Tag Archives: Pennsylvania

Great write up from a judge for Writer’s Digest

Entry Title: Shades of Death

Author: S. Thomas Bailey

Judge Number: 82

Entry Category: Genre Fiction

Books are evaluated on a scale of 1 to 5, with 1 meaning “needs improvement” and 5 meaning “outstanding”. This scale is strictly to provide a point of reference, it is not a cumulative score and does not reflect ranking.

In some cases, you may see special or out of place characters/symbols in your commentary. For example, you may see that a character/symbol replaces an apostrophe, copyright, and other “symbols”. These substitutions occur for various reasons – and are unavoidable. They are often [programming] misinterpretations due to encoding, installed fonts, web based content/sources etc. Since the “content”[data] of the commentary is comprised of data sent from several different computers (programs, fonts etc.,) and from the internet (online entry system), you may at times see an interpretation of what had been an apostrophe, dash, quotation mark etc.

Structure and Organization: 5

Grammar: 5

Production Quality and Cover Design: 5

Plot (if applicable): 5

Character Development (if applicable): 5

Judges Commentary*:

SHADES OF DEATH: THE GAUNTLET RUNNER BOOK II by S. Thomas Bailey is an intriguing story written by a skilled author who really cares about history. Those who enjoy serious yet entertaining historical fiction with epic conflicts that reflect the times would do well to read this novel.

The cover conveys in an excellent manner the situation and setting. Though illustrations are less common than costumed models on most of today’s covers, the artwork is lovely and will attract readers’ attention.

I like that the author includes endorsements on the back cover along with the plot teaser. Inclusion of the web site address also lends a great air of professionalism.

Inside, the layout is impressive and makes the appearance of the pages look more expensive than a book you’d read and then toss. It was great to see even more praises straightaway.

The maps are wonderful. Excellent author photo and bio. I appreciated seeing recommendations for other sources where readers could learn more.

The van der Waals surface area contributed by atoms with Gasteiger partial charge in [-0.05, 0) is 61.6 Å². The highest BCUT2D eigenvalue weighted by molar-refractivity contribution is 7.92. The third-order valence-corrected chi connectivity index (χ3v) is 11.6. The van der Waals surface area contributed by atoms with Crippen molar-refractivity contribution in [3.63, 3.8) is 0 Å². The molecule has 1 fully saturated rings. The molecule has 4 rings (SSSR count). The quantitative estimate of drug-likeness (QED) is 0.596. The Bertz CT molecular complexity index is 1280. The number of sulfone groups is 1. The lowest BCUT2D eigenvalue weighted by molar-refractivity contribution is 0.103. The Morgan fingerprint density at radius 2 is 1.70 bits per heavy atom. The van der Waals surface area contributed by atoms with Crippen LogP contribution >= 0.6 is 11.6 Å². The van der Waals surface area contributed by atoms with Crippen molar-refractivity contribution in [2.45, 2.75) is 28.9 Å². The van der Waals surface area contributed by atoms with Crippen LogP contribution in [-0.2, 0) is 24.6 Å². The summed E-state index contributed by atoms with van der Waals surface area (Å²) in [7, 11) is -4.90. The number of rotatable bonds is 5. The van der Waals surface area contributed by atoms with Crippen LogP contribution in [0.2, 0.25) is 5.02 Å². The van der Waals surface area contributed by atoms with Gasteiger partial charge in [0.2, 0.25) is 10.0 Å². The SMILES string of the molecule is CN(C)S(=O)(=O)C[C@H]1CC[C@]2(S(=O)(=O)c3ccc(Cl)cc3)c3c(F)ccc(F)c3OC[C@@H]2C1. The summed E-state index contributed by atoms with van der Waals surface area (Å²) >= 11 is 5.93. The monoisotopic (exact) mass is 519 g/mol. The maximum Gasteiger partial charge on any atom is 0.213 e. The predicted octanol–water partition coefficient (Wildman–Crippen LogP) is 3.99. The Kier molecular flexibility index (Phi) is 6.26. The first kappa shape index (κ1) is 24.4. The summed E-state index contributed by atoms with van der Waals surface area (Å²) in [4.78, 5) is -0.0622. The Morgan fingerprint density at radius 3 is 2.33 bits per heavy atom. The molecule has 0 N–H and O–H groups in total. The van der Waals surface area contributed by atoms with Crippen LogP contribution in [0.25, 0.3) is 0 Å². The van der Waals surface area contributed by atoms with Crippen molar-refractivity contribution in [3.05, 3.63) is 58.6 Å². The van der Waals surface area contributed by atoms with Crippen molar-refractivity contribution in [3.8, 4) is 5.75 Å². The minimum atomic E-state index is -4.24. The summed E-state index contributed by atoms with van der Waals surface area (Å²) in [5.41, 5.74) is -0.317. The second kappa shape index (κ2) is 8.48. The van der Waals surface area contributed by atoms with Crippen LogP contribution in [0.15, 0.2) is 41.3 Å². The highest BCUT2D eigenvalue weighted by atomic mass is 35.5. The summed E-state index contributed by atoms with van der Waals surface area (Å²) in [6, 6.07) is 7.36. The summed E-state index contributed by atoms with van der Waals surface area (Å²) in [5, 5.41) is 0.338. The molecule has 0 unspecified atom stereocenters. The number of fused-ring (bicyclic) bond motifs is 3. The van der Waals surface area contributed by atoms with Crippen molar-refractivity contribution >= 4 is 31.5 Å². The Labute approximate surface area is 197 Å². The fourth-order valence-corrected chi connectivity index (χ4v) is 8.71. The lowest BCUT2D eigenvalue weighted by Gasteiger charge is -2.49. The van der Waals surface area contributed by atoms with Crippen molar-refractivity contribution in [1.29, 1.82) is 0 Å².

The story is well written and entertaining. I am confident the author knows his topic, cares about it, and has put in more than the requisite research. I could pass this book along to any historian without risk of embarrassment that I had recommended a careless novel.

Great job!

*Commentary may be quoted as: “Judge, Writer’s Digest 21st Annual Self-Published Book Awards”

Great feedback! Please share with your friends and make a note for the fast approaching Holiday Season.
Thanks!

The Gauntlet Runner: A Tale from the French and Indian War

Ohio Valley 1754

The Gauntlet Runner takes place during the outbreak of the French and Indian War engulfing the early American settlers who ventured over the Allegheny Mountains into the rich Ohio Valley region.

This is a period of history that I am extremely passionate about and have extensively researched and enjoyed for years.  The Gauntlet Runner is the first book in the series that will follow the Murray family throughout the conflict and the reader will see how the early settlers struggled to forge a life surrounded by two European powers fighting to secure their dominance in the region.  Added to the conflict is the Eastern Woodland People, who are being pushed aside by the French, the British and the hordes of settlers cascading over the Allegheny Mountains.

The scene is set with the British and the reluctant American Provincial Militia pitted against the French, with their Canadian Militia, and most of the native population deciding to join the best of two evils.

The following is an excerpt from The Gauntlet Runner – A Tale from the French and Indian War:

Maggie watched them through the gun port and saw two Frenchmen join

them from the woods. She knew they were French from the red woolen

caps they wore.  Maggie pulled back from the port when she heard a

loud crack. She looked over at Culp and noticed his rifle smoking from the burnt powder. She immediately looked out and saw one of the closest warriors grabbing his side and writhing in the grass. She promptly fired her rifle and hit the Huron assisting the injured warrior to his feet. The ball struck him in the forehead and he fell back, pulling the injured warrior onto his dead body.

“ … good shot,” Maggie heard Culp say as he shoved his ramrod down the barrel of his rifle.

She stared out the port at the Hurons as they screamed their hideous war cries

toward the small cabin. A couple fired off their muskets at her, but the lead balls lodged into the large timber outer wall above her port. She immediately reloaded as Culp fired off another shot. She watched it hiss wildly over the Hurons’ heads and land in the grass behind them. Maggie took another quick look outside before she readied her long rifle. She had her sights set on another Huron brave until she noticed they had turned their attention to something in the western woods.